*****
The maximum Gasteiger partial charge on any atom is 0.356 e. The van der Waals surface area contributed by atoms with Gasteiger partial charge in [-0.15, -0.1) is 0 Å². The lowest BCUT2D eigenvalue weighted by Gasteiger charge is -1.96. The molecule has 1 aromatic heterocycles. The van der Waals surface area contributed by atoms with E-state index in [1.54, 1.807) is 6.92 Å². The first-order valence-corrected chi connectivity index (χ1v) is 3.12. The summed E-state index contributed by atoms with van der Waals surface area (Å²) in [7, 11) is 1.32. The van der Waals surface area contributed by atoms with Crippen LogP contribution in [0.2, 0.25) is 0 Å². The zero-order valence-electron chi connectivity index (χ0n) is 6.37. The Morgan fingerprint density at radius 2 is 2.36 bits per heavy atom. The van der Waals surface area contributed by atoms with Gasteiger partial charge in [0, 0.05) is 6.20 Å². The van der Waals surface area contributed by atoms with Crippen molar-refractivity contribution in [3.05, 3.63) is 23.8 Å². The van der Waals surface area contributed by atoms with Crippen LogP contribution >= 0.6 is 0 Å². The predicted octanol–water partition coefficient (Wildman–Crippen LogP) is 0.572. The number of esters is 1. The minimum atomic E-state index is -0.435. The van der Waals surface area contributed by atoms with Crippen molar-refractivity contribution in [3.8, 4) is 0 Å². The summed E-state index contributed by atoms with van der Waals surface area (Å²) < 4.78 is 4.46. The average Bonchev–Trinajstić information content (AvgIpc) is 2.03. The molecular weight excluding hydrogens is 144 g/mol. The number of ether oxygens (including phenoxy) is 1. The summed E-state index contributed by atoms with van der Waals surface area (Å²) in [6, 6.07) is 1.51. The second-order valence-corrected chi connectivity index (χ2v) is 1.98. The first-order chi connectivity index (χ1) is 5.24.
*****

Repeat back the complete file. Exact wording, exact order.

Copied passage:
The maximum Gasteiger partial charge on any atom is 0.356 e. The van der Waals surface area contributed by atoms with Gasteiger partial charge in [-0.15, -0.1) is 0 Å². The lowest BCUT2D eigenvalue weighted by Gasteiger charge is -1.96. The molecule has 1 aromatic heterocycles. The van der Waals surface area contributed by atoms with E-state index in [1.54, 1.807) is 6.92 Å². The first-order valence-corrected chi connectivity index (χ1v) is 3.12. The summed E-state index contributed by atoms with van der Waals surface area (Å²) in [7, 11) is 1.32. The van der Waals surface area contributed by atoms with Crippen LogP contribution in [0.2, 0.25) is 0 Å². The zero-order valence-electron chi connectivity index (χ0n) is 6.37. The Morgan fingerprint density at radius 2 is 2.36 bits per heavy atom. The van der Waals surface area contributed by atoms with Gasteiger partial charge in [0, 0.05) is 6.20 Å². The van der Waals surface area contributed by atoms with Crippen molar-refractivity contribution in [3.05, 3.63) is 23.8 Å². The van der Waals surface area contributed by atoms with Crippen LogP contribution >= 0.6 is 0 Å². The predicted octanol–water partition coefficient (Wildman–Crippen LogP) is 0.572. The number of esters is 1. The minimum atomic E-state index is -0.435. The van der Waals surface area contributed by atoms with Crippen molar-refractivity contribution in [3.8, 4) is 0 Å². The summed E-state index contributed by atoms with van der Waals surface area (Å²) < 4.78 is 4.46. The average Bonchev–Trinajstić information content (AvgIpc) is 2.03. The molecular weight excluding hydrogens is 144 g/mol. The number of ether oxygens (including phenoxy) is 1. The summed E-state index contributed by atoms with van der Waals surface area (Å²) in [6, 6.07) is 1.51. The second-order valence-corrected chi connectivity index (χ2v) is 1.98. The first-order chi connectivity index (χ1) is 5.24.